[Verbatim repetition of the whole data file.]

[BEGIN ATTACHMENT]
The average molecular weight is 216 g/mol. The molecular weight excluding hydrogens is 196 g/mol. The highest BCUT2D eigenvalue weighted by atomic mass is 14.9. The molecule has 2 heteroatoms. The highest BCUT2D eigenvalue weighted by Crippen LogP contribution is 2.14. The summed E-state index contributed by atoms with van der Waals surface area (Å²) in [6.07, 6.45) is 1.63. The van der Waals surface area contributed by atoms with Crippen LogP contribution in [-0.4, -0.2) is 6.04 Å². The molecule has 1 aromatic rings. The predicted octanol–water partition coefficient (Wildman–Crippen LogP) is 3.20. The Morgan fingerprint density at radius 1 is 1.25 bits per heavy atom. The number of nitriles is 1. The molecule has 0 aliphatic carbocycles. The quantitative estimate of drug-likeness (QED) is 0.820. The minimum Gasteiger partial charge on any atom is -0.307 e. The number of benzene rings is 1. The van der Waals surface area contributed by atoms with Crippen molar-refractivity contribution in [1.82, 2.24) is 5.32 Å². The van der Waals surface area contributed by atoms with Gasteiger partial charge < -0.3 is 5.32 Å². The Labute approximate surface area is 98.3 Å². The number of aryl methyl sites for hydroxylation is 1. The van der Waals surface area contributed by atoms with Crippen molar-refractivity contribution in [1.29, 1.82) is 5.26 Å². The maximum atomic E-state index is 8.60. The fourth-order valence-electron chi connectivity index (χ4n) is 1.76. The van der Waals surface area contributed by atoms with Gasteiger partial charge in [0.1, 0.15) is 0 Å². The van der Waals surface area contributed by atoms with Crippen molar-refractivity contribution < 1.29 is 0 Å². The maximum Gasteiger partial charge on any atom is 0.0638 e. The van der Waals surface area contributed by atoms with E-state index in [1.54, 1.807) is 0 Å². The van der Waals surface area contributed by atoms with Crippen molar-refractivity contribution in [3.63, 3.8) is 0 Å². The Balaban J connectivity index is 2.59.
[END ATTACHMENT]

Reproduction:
The average molecular weight is 216 g/mol. The molecular weight excluding hydrogens is 196 g/mol. The highest BCUT2D eigenvalue weighted by atomic mass is 14.9. The molecule has 2 heteroatoms. The highest BCUT2D eigenvalue weighted by Crippen LogP contribution is 2.14. The summed E-state index contributed by atoms with van der Waals surface area (Å²) in [6.07, 6.45) is 1.63. The van der Waals surface area contributed by atoms with Crippen LogP contribution in [-0.4, -0.2) is 6.04 Å². The molecule has 1 aromatic rings. The predicted octanol–water partition coefficient (Wildman–Crippen LogP) is 3.20. The Morgan fingerprint density at radius 1 is 1.25 bits per heavy atom. The number of nitriles is 1. The molecule has 0 aliphatic carbocycles. The quantitative estimate of drug-likeness (QED) is 0.820. The minimum Gasteiger partial charge on any atom is -0.307 e. The number of benzene rings is 1. The van der Waals surface area contributed by atoms with Crippen molar-refractivity contribution in [1.82, 2.24) is 5.32 Å². The van der Waals surface area contributed by atoms with Gasteiger partial charge < -0.3 is 5.32 Å². The Labute approximate surface area is 98.3 Å². The number of aryl methyl sites for hydroxylation is 1. The van der Waals surface area contributed by atoms with Crippen molar-refractivity contribution in [1.29, 1.82) is 5.26 Å². The maximum atomic E-state index is 8.60. The fourth-order valence-electron chi connectivity index (χ4n) is 1.76. The van der Waals surface area contributed by atoms with Gasteiger partial charge in [0.1, 0.15) is 0 Å². The van der Waals surface area contributed by atoms with Crippen molar-refractivity contribution < 1.29 is 0 Å². The maximum Gasteiger partial charge on any atom is 0.0638 e. The van der Waals surface area contributed by atoms with E-state index in [1.54, 1.807) is 0 Å². The van der Waals surface area contributed by atoms with Crippen molar-refractivity contribution in [3.63, 3.8) is 0 Å². The Balaban J connectivity index is 2.59.